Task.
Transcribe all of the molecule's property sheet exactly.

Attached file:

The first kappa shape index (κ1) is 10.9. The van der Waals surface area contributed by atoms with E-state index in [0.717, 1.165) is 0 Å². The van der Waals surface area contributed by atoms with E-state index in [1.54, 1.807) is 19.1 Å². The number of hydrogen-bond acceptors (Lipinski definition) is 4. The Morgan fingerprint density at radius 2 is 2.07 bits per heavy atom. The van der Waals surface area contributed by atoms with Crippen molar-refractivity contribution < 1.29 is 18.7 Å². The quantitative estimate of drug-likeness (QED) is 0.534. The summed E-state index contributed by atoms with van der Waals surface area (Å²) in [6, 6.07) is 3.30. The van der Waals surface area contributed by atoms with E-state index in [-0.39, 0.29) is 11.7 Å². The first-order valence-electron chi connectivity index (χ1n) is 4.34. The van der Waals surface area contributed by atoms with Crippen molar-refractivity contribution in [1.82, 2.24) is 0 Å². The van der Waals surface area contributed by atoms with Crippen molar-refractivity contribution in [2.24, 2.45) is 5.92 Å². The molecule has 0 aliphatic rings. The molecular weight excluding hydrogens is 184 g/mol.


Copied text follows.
The first kappa shape index (κ1) is 10.9. The van der Waals surface area contributed by atoms with E-state index in [0.717, 1.165) is 0 Å². The van der Waals surface area contributed by atoms with E-state index in [1.54, 1.807) is 19.1 Å². The number of hydrogen-bond acceptors (Lipinski definition) is 4. The Morgan fingerprint density at radius 2 is 2.07 bits per heavy atom. The van der Waals surface area contributed by atoms with Crippen molar-refractivity contribution < 1.29 is 18.7 Å². The quantitative estimate of drug-likeness (QED) is 0.534. The summed E-state index contributed by atoms with van der Waals surface area (Å²) in [6, 6.07) is 3.30. The van der Waals surface area contributed by atoms with E-state index in [-0.39, 0.29) is 11.7 Å². The first-order valence-electron chi connectivity index (χ1n) is 4.34. The van der Waals surface area contributed by atoms with Crippen molar-refractivity contribution in [1.82, 2.24) is 0 Å². The van der Waals surface area contributed by atoms with Crippen molar-refractivity contribution in [2.24, 2.45) is 5.92 Å². The molecule has 0 aliphatic rings. The molecular weight excluding hydrogens is 184 g/mol.